Roast Turkey Recipe

roast turkey

Simple fare for feeding large or small groups... and it's not difficult!

This roast turkey recipe will guide you through the relatively simple task of preparing a sumptuous roast so you can be the hero of the meal!

Turkey has been a tradition for many families as the meal of choice for celebrations such as Thanksgiving and Christmas. Some people also cook a turkey at Easter. We like it anytime we have a crowd to feed.

And why not? Turkey is packed with nutrients your body needs. According to one of our favorite nutrition information sources and cookbooks, The World's Healthiest Foods, Essential Guide for the Healthiest Way of Eating, turkey is a very good source of protein, the trace mineral selenium, vitamin B3 (niacin), and vitamin B6 (Pyridoxine), among others. Much of the information on this page is from this book and their accompanying website.

If at all possible we highly recommend you purchase an organic, grass fed, free range turkey (see my blog about knowing who grows your food). Organically grown turkeys have not been fed growth hormones or antibiotics.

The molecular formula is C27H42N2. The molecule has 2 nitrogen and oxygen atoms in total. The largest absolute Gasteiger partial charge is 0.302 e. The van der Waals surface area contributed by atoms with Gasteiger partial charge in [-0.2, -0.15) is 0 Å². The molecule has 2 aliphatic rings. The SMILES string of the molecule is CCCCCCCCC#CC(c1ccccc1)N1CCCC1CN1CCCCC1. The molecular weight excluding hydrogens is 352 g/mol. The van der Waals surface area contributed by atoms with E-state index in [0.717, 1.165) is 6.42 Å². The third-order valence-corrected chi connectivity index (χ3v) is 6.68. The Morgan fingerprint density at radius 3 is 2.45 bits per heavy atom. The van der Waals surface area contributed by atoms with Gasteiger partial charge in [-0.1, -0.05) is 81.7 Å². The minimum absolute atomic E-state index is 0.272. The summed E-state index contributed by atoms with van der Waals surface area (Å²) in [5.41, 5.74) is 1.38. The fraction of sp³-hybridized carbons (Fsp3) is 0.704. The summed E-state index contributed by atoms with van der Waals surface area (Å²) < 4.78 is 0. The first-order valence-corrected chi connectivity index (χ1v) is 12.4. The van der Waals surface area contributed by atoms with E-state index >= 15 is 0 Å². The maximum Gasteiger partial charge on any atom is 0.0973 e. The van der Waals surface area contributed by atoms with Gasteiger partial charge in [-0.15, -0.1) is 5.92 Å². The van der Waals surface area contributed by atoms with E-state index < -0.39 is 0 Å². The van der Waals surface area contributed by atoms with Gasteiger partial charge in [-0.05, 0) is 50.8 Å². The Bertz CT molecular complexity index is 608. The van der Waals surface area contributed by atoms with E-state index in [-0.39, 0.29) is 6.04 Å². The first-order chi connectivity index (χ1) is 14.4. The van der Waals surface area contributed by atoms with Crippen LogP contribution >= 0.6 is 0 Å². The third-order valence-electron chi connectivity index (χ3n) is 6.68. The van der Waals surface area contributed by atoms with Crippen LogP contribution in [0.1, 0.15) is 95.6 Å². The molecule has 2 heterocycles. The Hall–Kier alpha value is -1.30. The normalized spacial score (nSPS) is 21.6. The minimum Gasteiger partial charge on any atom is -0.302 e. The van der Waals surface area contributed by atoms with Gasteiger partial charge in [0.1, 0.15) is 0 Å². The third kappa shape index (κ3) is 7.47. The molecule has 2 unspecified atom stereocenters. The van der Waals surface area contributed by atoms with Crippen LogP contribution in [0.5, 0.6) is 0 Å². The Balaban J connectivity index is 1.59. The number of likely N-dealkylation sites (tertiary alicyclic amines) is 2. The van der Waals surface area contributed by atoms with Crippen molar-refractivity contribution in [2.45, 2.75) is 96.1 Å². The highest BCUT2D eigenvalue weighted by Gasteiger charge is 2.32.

Note that cooking times are estimates: ovens vary, so your best bet is to use a meat thermometer to judge when the meat is cooked. But a rough guide is to allow 15 minutes per pound for an unstuffed bird and 20 minutes a pound for a stuffed bird at 350°F.

The Stuffing

Note: We are working on an alternative low carb stuffing. However, we feel that from time to time, providing you can tolerate an occasional higher carb meal, this is a special treat that generally only happens a few times each year!


  • ½ cup wild rice
  • 1 cup long grain brown rice
  • 1 med onion, chopped
  • 3/4 cup diced celery, about ¼ inch pieces
  • 2 cups sliced crimini mushrooms
  • 1 med green apple, diced about ¼ inch pieces
  • 4 med cloves garlic, minced
  • ½ cup chopped walnuts
  • 6 dried apricots, coarsely chopped
  • ½ cup raisins
  • ½ cup chopped fresh parsley
  • 2 Tbls chopped fresh sage
  • 3 Tbls chopped fresh thyme